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LXXV. So are you to my thonghts as food to life
Ν Ο Τ Ε.
The present Edition differs from that in the Parchment Series in having
fuller notes, and Part II. of the Introduction, giving a survey of the
Literature of the Sonnets.
The best counsel to a reader of Shakspere is to cling close to the text of
plays and poems, and remain with it long. Notes are made to be used,
and then cast aside. But the careful student knows how presumptuous a
mistake it is to suppose that an offhand reader will always take up the
meaning rightly. The study of each line and each sentence on this side
and on that is like the preliminary posturings of wrestlers before the
grapple and the tug. To those unversed in the art it is foolishness ; but
others know the uses of the wary eye and slow approach.
No edition of Shakspere's Sonnets, apart from his other writings, with sufficient explanatory notes, has hitherto appeared. Notes are an evil, but in the case of the Sonnets a necessary evil, for many passages are hard to understand. I have kept beside me for several years an interleaved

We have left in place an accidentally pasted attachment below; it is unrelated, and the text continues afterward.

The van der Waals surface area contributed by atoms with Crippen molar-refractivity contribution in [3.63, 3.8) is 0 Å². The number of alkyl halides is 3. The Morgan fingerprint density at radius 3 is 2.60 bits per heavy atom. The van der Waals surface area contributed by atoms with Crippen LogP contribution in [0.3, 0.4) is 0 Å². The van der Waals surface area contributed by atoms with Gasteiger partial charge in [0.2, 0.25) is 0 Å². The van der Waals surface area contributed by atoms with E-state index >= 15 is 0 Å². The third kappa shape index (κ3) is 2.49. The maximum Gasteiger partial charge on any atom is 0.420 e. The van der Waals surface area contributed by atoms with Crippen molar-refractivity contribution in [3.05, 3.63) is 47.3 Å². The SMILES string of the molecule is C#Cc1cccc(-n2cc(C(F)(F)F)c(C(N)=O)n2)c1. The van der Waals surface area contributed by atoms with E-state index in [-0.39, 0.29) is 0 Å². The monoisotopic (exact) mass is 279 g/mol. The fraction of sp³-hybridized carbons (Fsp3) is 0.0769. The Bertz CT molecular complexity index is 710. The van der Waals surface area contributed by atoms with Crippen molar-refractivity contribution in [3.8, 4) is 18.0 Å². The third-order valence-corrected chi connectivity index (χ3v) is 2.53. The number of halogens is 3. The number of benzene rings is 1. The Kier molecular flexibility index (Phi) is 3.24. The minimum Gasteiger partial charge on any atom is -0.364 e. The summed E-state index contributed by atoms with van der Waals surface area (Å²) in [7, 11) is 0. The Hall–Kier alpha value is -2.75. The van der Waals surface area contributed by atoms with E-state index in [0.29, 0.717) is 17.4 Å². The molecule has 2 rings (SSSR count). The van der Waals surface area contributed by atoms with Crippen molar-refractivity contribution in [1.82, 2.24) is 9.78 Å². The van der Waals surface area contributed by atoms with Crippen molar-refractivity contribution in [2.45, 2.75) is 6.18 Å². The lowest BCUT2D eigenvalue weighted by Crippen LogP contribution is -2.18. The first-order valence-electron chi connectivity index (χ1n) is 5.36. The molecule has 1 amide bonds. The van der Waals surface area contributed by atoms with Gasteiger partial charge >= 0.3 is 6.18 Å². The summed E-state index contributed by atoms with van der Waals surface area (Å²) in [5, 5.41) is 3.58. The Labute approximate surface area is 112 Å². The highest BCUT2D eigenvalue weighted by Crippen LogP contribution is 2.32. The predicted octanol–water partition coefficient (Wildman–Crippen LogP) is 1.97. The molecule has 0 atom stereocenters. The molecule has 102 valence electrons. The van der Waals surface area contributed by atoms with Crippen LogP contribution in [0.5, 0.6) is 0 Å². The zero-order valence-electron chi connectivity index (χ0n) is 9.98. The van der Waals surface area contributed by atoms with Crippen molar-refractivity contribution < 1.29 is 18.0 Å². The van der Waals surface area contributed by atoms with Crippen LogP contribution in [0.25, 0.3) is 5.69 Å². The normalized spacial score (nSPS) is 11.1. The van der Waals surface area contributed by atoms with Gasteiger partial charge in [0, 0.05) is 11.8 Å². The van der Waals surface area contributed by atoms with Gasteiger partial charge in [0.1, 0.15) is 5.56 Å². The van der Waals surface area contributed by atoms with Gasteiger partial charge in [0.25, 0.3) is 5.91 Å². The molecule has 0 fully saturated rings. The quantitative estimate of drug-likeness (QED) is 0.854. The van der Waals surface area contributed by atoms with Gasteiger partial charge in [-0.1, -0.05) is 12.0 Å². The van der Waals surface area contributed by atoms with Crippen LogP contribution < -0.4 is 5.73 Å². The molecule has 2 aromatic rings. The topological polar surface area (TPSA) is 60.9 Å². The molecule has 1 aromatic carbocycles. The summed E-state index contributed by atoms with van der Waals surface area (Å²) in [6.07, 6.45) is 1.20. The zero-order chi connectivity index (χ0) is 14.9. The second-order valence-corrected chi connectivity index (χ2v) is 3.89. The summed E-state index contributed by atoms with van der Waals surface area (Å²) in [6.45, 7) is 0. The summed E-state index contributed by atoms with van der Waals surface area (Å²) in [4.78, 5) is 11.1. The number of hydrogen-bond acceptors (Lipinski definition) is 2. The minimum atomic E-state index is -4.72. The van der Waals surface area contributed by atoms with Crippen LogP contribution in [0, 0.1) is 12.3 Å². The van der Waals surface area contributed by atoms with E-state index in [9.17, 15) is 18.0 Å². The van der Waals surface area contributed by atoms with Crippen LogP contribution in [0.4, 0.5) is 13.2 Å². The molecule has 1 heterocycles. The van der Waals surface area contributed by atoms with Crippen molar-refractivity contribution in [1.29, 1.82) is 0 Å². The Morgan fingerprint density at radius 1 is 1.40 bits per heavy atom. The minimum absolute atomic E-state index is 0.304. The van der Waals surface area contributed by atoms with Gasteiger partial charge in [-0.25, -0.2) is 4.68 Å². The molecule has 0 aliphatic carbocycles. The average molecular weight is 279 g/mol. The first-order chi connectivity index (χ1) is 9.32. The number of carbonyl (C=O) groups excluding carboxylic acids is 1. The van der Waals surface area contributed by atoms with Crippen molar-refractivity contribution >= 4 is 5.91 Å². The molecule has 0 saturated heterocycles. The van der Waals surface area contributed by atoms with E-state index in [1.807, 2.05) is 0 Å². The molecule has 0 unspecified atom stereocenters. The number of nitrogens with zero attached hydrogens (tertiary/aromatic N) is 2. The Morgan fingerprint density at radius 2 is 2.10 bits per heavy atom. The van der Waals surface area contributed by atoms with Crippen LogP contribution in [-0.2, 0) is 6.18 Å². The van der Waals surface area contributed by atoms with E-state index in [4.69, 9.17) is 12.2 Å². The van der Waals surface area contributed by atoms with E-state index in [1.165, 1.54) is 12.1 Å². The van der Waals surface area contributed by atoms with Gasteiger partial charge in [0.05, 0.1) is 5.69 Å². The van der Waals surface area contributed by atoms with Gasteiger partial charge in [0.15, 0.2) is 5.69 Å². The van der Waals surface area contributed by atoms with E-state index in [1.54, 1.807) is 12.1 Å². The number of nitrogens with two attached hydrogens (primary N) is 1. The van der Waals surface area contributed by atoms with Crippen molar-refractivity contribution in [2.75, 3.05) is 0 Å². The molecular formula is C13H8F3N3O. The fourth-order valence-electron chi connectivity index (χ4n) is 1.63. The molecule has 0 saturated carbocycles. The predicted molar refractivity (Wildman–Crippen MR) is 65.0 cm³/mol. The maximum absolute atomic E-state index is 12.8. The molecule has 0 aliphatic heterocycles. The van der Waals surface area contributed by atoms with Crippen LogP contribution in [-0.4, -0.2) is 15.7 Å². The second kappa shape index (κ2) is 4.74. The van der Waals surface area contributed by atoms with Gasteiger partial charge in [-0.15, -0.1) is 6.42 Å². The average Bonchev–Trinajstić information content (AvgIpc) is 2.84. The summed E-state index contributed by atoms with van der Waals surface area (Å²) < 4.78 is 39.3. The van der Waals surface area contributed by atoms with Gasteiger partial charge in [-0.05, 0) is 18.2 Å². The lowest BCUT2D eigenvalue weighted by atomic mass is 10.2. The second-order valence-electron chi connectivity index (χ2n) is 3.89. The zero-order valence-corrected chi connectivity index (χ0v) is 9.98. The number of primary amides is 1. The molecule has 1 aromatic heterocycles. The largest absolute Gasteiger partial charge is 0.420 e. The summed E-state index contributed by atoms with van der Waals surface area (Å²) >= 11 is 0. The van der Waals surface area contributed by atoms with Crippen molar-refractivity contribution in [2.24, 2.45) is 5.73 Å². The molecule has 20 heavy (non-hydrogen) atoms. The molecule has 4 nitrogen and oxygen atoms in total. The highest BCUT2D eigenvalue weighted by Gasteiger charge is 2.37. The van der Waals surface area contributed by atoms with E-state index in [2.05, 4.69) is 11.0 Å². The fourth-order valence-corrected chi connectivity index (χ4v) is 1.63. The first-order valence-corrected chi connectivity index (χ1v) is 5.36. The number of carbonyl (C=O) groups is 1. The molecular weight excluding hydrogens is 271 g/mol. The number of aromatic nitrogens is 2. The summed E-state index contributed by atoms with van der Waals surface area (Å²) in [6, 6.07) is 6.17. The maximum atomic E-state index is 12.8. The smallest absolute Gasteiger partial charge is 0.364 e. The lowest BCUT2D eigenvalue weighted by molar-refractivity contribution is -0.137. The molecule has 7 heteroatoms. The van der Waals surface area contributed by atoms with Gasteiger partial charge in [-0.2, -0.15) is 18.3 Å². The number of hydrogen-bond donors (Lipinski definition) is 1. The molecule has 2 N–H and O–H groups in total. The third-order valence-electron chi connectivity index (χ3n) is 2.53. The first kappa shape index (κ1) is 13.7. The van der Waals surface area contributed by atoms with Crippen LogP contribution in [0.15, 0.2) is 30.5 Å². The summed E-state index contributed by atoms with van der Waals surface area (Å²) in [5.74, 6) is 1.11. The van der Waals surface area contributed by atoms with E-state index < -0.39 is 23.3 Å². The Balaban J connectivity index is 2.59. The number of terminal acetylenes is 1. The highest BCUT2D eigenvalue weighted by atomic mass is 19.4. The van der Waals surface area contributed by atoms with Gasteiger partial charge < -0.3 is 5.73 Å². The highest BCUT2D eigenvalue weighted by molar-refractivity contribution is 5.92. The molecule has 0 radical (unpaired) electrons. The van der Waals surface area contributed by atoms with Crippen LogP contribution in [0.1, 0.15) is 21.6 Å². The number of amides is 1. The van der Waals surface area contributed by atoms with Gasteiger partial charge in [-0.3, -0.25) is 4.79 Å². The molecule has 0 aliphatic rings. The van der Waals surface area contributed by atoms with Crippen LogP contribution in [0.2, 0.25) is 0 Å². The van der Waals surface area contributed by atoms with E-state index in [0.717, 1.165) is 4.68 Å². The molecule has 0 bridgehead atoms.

copy of Dyce's text, in which I set down from time to time anything that seemed to throw light on a difficult passage. From these jottings, and from the Variorum Shakspere of 1821, my annotations have been chiefly drawn. I have had before me in preparing this volume the editions of Bell, Clark and Wright, Collier, Delius, Dyce, Halliwell, Hazlitt, Knight, Palgrave, Staunton, Grant White; the translations of FrançoisVictor Hugo, Bodenstedt, and others; and the greater portion of the extensive Shakspere Sonnets literature,
· The poet's name is rightly written Shakespeare, rightly also Shakspere. If I err in choosing the form Shakspere, I err with the owner of the name.
2 To which this general reference may suffice. I often found it convenient to alter slightly the notes of the Variorum Shakspere, and I have not made it a rule to refer each note from that edition to its individual writer.